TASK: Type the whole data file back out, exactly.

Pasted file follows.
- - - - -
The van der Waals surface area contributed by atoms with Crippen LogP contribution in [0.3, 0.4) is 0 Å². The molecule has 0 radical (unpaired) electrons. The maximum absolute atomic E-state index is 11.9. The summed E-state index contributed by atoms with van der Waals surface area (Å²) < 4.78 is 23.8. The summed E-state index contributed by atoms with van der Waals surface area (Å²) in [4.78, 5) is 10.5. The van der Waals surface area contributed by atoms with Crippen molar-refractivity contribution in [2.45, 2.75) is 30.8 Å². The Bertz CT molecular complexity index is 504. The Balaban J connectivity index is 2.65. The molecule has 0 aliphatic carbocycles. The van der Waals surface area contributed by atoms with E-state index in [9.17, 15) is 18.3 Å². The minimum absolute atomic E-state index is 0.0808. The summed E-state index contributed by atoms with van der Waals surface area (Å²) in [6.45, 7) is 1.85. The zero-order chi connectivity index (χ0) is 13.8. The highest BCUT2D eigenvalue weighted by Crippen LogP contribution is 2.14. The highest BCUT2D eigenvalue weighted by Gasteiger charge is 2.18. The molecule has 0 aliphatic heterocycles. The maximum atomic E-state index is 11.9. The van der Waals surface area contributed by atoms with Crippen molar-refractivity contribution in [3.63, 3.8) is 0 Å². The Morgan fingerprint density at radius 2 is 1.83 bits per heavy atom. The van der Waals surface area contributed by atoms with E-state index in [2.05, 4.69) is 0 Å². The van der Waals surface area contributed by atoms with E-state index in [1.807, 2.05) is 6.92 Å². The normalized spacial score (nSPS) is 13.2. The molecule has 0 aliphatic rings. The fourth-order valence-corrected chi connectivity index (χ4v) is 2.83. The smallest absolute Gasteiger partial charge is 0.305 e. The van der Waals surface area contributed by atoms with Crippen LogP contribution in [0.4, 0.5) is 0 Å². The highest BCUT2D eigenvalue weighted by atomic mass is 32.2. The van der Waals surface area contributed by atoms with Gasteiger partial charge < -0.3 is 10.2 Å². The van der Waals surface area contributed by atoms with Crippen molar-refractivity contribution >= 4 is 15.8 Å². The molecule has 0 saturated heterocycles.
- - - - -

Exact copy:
The van der Waals surface area contributed by atoms with Crippen LogP contribution in [0.3, 0.4) is 0 Å². The molecule has 0 radical (unpaired) electrons. The maximum absolute atomic E-state index is 11.9. The summed E-state index contributed by atoms with van der Waals surface area (Å²) < 4.78 is 23.8. The summed E-state index contributed by atoms with van der Waals surface area (Å²) in [4.78, 5) is 10.5. The van der Waals surface area contributed by atoms with Crippen molar-refractivity contribution in [2.45, 2.75) is 30.8 Å². The Bertz CT molecular complexity index is 504. The Balaban J connectivity index is 2.65. The molecule has 0 aliphatic carbocycles. The van der Waals surface area contributed by atoms with E-state index in [9.17, 15) is 18.3 Å². The minimum absolute atomic E-state index is 0.0808. The summed E-state index contributed by atoms with van der Waals surface area (Å²) in [6.45, 7) is 1.85. The zero-order chi connectivity index (χ0) is 13.8. The highest BCUT2D eigenvalue weighted by Crippen LogP contribution is 2.14. The highest BCUT2D eigenvalue weighted by Gasteiger charge is 2.18. The molecule has 0 aliphatic heterocycles. The maximum atomic E-state index is 11.9. The van der Waals surface area contributed by atoms with Crippen molar-refractivity contribution in [3.63, 3.8) is 0 Å². The Morgan fingerprint density at radius 2 is 1.83 bits per heavy atom. The van der Waals surface area contributed by atoms with E-state index in [2.05, 4.69) is 0 Å². The van der Waals surface area contributed by atoms with E-state index in [1.807, 2.05) is 6.92 Å². The normalized spacial score (nSPS) is 13.2. The molecule has 0 aliphatic rings. The fourth-order valence-corrected chi connectivity index (χ4v) is 2.83. The smallest absolute Gasteiger partial charge is 0.305 e. The van der Waals surface area contributed by atoms with Crippen LogP contribution in [0.4, 0.5) is 0 Å². The highest BCUT2D eigenvalue weighted by atomic mass is 32.2. The van der Waals surface area contributed by atoms with Gasteiger partial charge < -0.3 is 10.2 Å². The van der Waals surface area contributed by atoms with Crippen molar-refractivity contribution >= 4 is 15.8 Å². The molecule has 0 saturated heterocycles.